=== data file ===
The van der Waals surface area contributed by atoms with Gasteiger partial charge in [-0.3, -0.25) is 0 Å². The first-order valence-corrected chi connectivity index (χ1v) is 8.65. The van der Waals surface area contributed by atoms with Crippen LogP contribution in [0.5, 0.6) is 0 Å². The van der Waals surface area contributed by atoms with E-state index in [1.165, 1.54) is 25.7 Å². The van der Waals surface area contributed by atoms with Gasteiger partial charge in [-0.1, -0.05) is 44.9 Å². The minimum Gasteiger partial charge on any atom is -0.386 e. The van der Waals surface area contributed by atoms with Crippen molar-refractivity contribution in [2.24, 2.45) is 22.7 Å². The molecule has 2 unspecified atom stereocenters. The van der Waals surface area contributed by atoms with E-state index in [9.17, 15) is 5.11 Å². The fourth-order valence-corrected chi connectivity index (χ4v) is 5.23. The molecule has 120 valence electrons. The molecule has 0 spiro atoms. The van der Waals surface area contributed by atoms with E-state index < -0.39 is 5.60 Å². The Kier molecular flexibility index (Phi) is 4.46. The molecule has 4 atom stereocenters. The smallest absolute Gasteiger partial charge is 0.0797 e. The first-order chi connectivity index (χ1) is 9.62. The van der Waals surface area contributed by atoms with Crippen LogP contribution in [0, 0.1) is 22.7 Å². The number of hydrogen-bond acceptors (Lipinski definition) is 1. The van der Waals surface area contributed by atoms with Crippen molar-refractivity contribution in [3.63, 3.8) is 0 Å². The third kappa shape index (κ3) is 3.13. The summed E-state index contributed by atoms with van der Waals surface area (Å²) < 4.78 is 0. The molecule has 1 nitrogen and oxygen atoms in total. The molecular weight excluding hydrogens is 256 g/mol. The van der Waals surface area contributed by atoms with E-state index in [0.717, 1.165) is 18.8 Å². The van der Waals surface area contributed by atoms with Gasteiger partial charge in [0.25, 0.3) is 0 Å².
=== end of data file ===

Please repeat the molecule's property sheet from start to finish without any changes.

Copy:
The van der Waals surface area contributed by atoms with Gasteiger partial charge in [-0.3, -0.25) is 0 Å². The first-order valence-corrected chi connectivity index (χ1v) is 8.65. The van der Waals surface area contributed by atoms with Crippen LogP contribution in [0.5, 0.6) is 0 Å². The van der Waals surface area contributed by atoms with E-state index in [1.165, 1.54) is 25.7 Å². The van der Waals surface area contributed by atoms with Gasteiger partial charge in [-0.1, -0.05) is 44.9 Å². The minimum Gasteiger partial charge on any atom is -0.386 e. The van der Waals surface area contributed by atoms with Crippen molar-refractivity contribution in [2.24, 2.45) is 22.7 Å². The molecule has 2 unspecified atom stereocenters. The van der Waals surface area contributed by atoms with E-state index in [9.17, 15) is 5.11 Å². The fourth-order valence-corrected chi connectivity index (χ4v) is 5.23. The molecule has 120 valence electrons. The molecule has 0 spiro atoms. The van der Waals surface area contributed by atoms with E-state index < -0.39 is 5.60 Å². The Kier molecular flexibility index (Phi) is 4.46. The molecule has 4 atom stereocenters. The smallest absolute Gasteiger partial charge is 0.0797 e. The first-order chi connectivity index (χ1) is 9.62. The van der Waals surface area contributed by atoms with Crippen LogP contribution in [0, 0.1) is 22.7 Å². The number of hydrogen-bond acceptors (Lipinski definition) is 1. The van der Waals surface area contributed by atoms with Crippen molar-refractivity contribution in [3.63, 3.8) is 0 Å². The third kappa shape index (κ3) is 3.13. The summed E-state index contributed by atoms with van der Waals surface area (Å²) < 4.78 is 0. The molecule has 1 nitrogen and oxygen atoms in total. The molecular weight excluding hydrogens is 256 g/mol. The van der Waals surface area contributed by atoms with E-state index in [0.717, 1.165) is 18.8 Å². The van der Waals surface area contributed by atoms with Gasteiger partial charge in [0.25, 0.3) is 0 Å².